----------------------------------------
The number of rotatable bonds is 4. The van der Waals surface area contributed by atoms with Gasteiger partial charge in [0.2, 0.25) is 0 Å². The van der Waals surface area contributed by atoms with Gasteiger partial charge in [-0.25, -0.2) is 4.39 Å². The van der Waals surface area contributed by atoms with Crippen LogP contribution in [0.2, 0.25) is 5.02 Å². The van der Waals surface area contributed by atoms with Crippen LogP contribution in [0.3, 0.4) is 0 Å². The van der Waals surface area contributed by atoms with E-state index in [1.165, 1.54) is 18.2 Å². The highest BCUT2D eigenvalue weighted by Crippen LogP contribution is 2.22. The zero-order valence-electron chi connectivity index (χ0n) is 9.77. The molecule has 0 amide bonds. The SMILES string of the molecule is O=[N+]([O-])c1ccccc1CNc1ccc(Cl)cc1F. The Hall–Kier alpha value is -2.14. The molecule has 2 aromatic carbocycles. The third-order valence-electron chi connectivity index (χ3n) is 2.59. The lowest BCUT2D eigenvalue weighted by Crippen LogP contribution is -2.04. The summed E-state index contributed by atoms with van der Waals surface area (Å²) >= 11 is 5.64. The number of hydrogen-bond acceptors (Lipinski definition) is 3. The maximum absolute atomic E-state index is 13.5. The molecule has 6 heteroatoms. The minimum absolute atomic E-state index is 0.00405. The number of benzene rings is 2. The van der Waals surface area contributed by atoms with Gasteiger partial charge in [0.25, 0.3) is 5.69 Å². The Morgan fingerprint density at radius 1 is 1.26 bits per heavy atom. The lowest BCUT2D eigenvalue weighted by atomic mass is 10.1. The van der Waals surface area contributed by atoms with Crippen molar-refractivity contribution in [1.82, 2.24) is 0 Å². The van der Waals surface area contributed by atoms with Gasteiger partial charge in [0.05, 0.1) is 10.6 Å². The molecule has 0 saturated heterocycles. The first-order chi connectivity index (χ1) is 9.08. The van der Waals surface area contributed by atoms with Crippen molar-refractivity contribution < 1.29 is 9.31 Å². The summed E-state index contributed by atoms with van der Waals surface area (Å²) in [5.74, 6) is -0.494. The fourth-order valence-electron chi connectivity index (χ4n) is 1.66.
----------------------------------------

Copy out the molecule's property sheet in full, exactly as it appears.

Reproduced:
The number of rotatable bonds is 4. The van der Waals surface area contributed by atoms with Gasteiger partial charge in [0.2, 0.25) is 0 Å². The van der Waals surface area contributed by atoms with Gasteiger partial charge in [-0.25, -0.2) is 4.39 Å². The van der Waals surface area contributed by atoms with Crippen LogP contribution in [0.2, 0.25) is 5.02 Å². The van der Waals surface area contributed by atoms with Crippen LogP contribution in [0.3, 0.4) is 0 Å². The van der Waals surface area contributed by atoms with E-state index in [1.165, 1.54) is 18.2 Å². The highest BCUT2D eigenvalue weighted by Crippen LogP contribution is 2.22. The zero-order valence-electron chi connectivity index (χ0n) is 9.77. The molecule has 0 amide bonds. The SMILES string of the molecule is O=[N+]([O-])c1ccccc1CNc1ccc(Cl)cc1F. The Hall–Kier alpha value is -2.14. The molecule has 2 aromatic carbocycles. The third-order valence-electron chi connectivity index (χ3n) is 2.59. The lowest BCUT2D eigenvalue weighted by Crippen LogP contribution is -2.04. The summed E-state index contributed by atoms with van der Waals surface area (Å²) >= 11 is 5.64. The number of hydrogen-bond acceptors (Lipinski definition) is 3. The maximum absolute atomic E-state index is 13.5. The molecule has 6 heteroatoms. The minimum absolute atomic E-state index is 0.00405. The number of benzene rings is 2. The van der Waals surface area contributed by atoms with Gasteiger partial charge in [0.25, 0.3) is 5.69 Å². The Morgan fingerprint density at radius 1 is 1.26 bits per heavy atom. The lowest BCUT2D eigenvalue weighted by atomic mass is 10.1. The van der Waals surface area contributed by atoms with Crippen molar-refractivity contribution in [1.82, 2.24) is 0 Å². The van der Waals surface area contributed by atoms with Gasteiger partial charge in [0.05, 0.1) is 10.6 Å². The molecule has 0 saturated heterocycles. The first-order chi connectivity index (χ1) is 9.08. The van der Waals surface area contributed by atoms with Crippen molar-refractivity contribution < 1.29 is 9.31 Å². The summed E-state index contributed by atoms with van der Waals surface area (Å²) in [5.74, 6) is -0.494. The fourth-order valence-electron chi connectivity index (χ4n) is 1.66.